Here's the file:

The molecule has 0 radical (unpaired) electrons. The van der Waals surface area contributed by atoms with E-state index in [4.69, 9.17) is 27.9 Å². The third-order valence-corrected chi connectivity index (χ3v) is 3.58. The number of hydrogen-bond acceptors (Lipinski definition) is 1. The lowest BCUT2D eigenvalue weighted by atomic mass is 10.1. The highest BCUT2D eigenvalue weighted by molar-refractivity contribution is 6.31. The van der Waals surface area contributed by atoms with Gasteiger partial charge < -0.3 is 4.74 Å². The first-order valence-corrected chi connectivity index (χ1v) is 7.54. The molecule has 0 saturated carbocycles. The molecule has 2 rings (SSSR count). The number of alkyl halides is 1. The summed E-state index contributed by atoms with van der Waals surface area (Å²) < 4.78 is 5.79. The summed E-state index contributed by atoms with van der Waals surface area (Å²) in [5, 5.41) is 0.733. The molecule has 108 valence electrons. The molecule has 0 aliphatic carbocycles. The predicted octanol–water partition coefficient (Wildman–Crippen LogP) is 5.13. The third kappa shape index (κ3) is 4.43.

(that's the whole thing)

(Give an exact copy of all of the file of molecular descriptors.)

The molecule has 0 radical (unpaired) electrons. The van der Waals surface area contributed by atoms with E-state index in [4.69, 9.17) is 27.9 Å². The third-order valence-corrected chi connectivity index (χ3v) is 3.58. The number of hydrogen-bond acceptors (Lipinski definition) is 1. The lowest BCUT2D eigenvalue weighted by atomic mass is 10.1. The highest BCUT2D eigenvalue weighted by molar-refractivity contribution is 6.31. The van der Waals surface area contributed by atoms with Gasteiger partial charge < -0.3 is 4.74 Å². The first-order valence-corrected chi connectivity index (χ1v) is 7.54. The molecule has 0 saturated carbocycles. The molecule has 2 rings (SSSR count). The number of alkyl halides is 1. The summed E-state index contributed by atoms with van der Waals surface area (Å²) < 4.78 is 5.79. The summed E-state index contributed by atoms with van der Waals surface area (Å²) in [5, 5.41) is 0.733. The molecule has 108 valence electrons. The molecule has 0 aliphatic carbocycles. The predicted octanol–water partition coefficient (Wildman–Crippen LogP) is 5.13. The third kappa shape index (κ3) is 4.43.